Brahms’s Opus 49 was published in 1868; the great composer worked alongside Clara Schuman, the noted pianist, for many compositions, and it was she who first debuted the song on piano the following year. Brahms titled the piece, Wiegenlied: Guten Abend, Gute Nacht, and it is indeed a song with words, sung for its debut by Louise Dustmann. Lullaby, and Goodnight has since become one of the most recognizable melodies in the world.
The music also now heralds the birth of every child at a regional medical center in Emporia, Kansas, where my youngest sister just had a healthy baby girl on Wednesday, her fourth child. As she told me the story of the tune’s hospital deployment last night I couldn’t help but share that Suzuki includes the tune in Book Four, the book I have just begun. The small hospital averages a birth a day, but while my sister was bringing her new one into the world the center was quite busy – 13 in two days! Perhaps the DJ just put the cradle song on repeat.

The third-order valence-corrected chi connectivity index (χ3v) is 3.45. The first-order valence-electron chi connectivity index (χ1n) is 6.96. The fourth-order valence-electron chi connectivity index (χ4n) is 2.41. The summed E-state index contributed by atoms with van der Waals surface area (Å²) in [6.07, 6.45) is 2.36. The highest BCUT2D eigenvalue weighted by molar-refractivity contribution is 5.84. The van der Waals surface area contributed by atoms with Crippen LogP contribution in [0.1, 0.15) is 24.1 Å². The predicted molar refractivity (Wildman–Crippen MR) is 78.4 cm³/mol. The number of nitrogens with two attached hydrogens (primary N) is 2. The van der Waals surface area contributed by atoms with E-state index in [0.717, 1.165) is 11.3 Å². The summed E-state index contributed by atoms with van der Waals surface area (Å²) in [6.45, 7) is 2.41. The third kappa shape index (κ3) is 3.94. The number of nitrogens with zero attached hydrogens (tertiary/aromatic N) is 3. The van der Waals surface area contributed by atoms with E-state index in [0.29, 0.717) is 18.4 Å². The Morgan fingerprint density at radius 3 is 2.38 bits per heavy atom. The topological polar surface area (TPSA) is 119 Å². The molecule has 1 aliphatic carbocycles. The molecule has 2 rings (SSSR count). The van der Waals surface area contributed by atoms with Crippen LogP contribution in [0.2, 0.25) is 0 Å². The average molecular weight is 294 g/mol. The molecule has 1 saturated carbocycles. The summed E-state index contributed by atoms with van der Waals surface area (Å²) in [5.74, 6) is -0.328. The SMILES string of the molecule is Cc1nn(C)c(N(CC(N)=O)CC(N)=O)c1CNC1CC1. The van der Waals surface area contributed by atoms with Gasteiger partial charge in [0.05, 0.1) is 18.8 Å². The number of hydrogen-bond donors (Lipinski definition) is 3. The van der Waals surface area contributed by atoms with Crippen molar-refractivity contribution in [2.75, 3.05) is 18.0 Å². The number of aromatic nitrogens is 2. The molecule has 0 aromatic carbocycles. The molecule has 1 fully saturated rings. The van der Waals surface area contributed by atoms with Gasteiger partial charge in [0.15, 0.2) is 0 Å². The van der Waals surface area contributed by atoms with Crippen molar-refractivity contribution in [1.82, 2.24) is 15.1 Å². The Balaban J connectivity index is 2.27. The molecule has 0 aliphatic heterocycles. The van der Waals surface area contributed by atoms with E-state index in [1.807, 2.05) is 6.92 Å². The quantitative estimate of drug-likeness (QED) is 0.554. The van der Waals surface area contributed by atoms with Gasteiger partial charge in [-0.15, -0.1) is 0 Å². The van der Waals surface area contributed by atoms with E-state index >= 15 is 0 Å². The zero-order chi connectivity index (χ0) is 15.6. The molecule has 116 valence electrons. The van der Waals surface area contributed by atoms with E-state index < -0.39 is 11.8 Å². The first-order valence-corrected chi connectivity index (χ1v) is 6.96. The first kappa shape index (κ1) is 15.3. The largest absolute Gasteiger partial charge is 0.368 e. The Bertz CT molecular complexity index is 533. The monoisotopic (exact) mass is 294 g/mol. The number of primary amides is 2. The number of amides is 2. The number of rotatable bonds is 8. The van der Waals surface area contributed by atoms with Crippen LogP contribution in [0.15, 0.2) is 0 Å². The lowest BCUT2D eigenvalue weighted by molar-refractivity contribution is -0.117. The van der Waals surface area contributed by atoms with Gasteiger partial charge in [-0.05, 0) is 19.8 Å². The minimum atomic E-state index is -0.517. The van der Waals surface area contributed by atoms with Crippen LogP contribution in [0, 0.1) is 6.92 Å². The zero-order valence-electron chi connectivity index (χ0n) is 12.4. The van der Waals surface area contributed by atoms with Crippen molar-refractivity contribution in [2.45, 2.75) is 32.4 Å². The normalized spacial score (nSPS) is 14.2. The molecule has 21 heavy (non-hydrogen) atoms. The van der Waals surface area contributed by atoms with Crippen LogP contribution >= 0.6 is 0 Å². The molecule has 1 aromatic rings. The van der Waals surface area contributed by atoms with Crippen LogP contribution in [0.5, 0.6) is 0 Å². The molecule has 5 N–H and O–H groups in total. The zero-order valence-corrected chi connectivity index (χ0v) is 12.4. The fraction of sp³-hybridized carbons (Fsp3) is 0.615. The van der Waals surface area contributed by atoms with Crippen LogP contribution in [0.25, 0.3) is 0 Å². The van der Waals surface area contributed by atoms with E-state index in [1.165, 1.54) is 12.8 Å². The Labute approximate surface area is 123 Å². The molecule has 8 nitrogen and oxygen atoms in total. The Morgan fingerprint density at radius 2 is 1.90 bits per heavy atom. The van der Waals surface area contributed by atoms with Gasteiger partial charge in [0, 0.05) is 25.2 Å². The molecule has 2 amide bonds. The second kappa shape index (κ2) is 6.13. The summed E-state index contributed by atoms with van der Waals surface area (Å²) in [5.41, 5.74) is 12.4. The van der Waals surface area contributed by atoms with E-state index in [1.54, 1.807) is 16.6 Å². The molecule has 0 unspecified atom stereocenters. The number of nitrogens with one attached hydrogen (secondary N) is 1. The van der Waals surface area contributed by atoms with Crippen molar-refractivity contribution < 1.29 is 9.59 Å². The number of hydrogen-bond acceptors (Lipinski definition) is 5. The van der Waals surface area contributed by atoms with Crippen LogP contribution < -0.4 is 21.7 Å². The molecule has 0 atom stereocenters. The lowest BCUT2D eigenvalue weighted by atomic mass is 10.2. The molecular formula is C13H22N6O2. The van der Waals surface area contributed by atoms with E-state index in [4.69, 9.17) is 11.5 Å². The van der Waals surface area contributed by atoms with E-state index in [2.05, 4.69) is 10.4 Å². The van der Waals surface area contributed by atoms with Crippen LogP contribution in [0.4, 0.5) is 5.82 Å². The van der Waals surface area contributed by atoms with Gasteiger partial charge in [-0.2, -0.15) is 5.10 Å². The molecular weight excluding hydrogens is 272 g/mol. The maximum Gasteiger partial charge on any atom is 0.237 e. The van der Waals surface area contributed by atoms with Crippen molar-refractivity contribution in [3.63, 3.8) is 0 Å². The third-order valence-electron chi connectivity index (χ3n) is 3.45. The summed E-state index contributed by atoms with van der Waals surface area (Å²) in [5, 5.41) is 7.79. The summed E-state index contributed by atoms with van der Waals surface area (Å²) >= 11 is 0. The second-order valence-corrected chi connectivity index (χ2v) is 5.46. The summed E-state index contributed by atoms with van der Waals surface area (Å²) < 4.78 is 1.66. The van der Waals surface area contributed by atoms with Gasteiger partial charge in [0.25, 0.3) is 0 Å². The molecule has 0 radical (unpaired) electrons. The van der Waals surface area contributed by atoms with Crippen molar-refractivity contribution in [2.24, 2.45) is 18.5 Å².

I’m looking forward to meeting my newest nieces as soon as I can get down to Wichita – they are indeed plural; my other sister just had a new baby girl too, her own seventh child, a few weeks ago. I don’t think I’ll be playing the lullaby myself very soon for them – though it’s first up in the book, Teacher says she likes to wait until the middle of Book Four to roll it out. It’s a tonalization and vibrato extravaganza.
Babies are the best extravaganzas.
Thanks for reading.